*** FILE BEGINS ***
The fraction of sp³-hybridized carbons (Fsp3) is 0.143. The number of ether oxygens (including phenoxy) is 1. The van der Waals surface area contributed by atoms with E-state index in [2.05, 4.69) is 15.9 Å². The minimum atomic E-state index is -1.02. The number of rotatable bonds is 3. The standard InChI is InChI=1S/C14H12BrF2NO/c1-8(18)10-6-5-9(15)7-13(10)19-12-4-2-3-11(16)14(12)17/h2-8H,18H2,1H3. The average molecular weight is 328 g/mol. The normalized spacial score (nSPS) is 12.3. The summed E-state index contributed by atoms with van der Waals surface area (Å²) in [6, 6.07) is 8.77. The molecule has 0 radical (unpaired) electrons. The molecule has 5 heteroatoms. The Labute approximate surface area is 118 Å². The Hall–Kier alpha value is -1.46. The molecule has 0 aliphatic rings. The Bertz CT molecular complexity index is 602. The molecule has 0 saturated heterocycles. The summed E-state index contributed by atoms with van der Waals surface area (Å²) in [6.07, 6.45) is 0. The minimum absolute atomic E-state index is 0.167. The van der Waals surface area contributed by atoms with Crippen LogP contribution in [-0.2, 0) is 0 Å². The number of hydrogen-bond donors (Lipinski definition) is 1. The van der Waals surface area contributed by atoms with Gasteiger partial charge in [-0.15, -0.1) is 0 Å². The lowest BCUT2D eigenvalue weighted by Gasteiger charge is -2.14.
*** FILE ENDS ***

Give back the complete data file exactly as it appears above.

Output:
The fraction of sp³-hybridized carbons (Fsp3) is 0.143. The number of ether oxygens (including phenoxy) is 1. The van der Waals surface area contributed by atoms with E-state index in [2.05, 4.69) is 15.9 Å². The minimum atomic E-state index is -1.02. The number of rotatable bonds is 3. The standard InChI is InChI=1S/C14H12BrF2NO/c1-8(18)10-6-5-9(15)7-13(10)19-12-4-2-3-11(16)14(12)17/h2-8H,18H2,1H3. The average molecular weight is 328 g/mol. The normalized spacial score (nSPS) is 12.3. The summed E-state index contributed by atoms with van der Waals surface area (Å²) in [6, 6.07) is 8.77. The molecule has 0 radical (unpaired) electrons. The molecule has 5 heteroatoms. The Labute approximate surface area is 118 Å². The Hall–Kier alpha value is -1.46. The molecule has 0 aliphatic rings. The Bertz CT molecular complexity index is 602. The molecule has 0 saturated heterocycles. The summed E-state index contributed by atoms with van der Waals surface area (Å²) in [6.07, 6.45) is 0. The minimum absolute atomic E-state index is 0.167. The van der Waals surface area contributed by atoms with Crippen LogP contribution in [-0.2, 0) is 0 Å². The number of hydrogen-bond donors (Lipinski definition) is 1. The van der Waals surface area contributed by atoms with Gasteiger partial charge in [-0.15, -0.1) is 0 Å². The lowest BCUT2D eigenvalue weighted by Gasteiger charge is -2.14.